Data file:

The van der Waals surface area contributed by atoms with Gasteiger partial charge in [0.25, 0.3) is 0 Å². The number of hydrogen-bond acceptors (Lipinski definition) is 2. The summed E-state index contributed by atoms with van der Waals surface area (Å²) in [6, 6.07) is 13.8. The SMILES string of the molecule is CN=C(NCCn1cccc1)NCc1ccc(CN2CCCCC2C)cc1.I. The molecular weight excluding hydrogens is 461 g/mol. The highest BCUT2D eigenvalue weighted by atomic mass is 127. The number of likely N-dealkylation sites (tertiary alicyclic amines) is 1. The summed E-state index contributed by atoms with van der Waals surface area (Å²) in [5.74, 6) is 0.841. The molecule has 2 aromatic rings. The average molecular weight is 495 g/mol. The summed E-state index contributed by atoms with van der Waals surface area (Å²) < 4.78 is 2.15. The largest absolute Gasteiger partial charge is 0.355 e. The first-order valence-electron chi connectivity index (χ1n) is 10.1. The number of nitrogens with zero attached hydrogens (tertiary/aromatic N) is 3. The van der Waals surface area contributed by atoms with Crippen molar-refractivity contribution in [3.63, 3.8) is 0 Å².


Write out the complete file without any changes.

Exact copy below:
The van der Waals surface area contributed by atoms with Gasteiger partial charge in [0.25, 0.3) is 0 Å². The number of hydrogen-bond acceptors (Lipinski definition) is 2. The summed E-state index contributed by atoms with van der Waals surface area (Å²) in [6, 6.07) is 13.8. The SMILES string of the molecule is CN=C(NCCn1cccc1)NCc1ccc(CN2CCCCC2C)cc1.I. The molecular weight excluding hydrogens is 461 g/mol. The highest BCUT2D eigenvalue weighted by atomic mass is 127. The number of likely N-dealkylation sites (tertiary alicyclic amines) is 1. The summed E-state index contributed by atoms with van der Waals surface area (Å²) in [5.74, 6) is 0.841. The molecule has 2 aromatic rings. The average molecular weight is 495 g/mol. The summed E-state index contributed by atoms with van der Waals surface area (Å²) < 4.78 is 2.15. The largest absolute Gasteiger partial charge is 0.355 e. The first-order valence-electron chi connectivity index (χ1n) is 10.1. The number of nitrogens with zero attached hydrogens (tertiary/aromatic N) is 3. The van der Waals surface area contributed by atoms with Crippen molar-refractivity contribution in [3.63, 3.8) is 0 Å².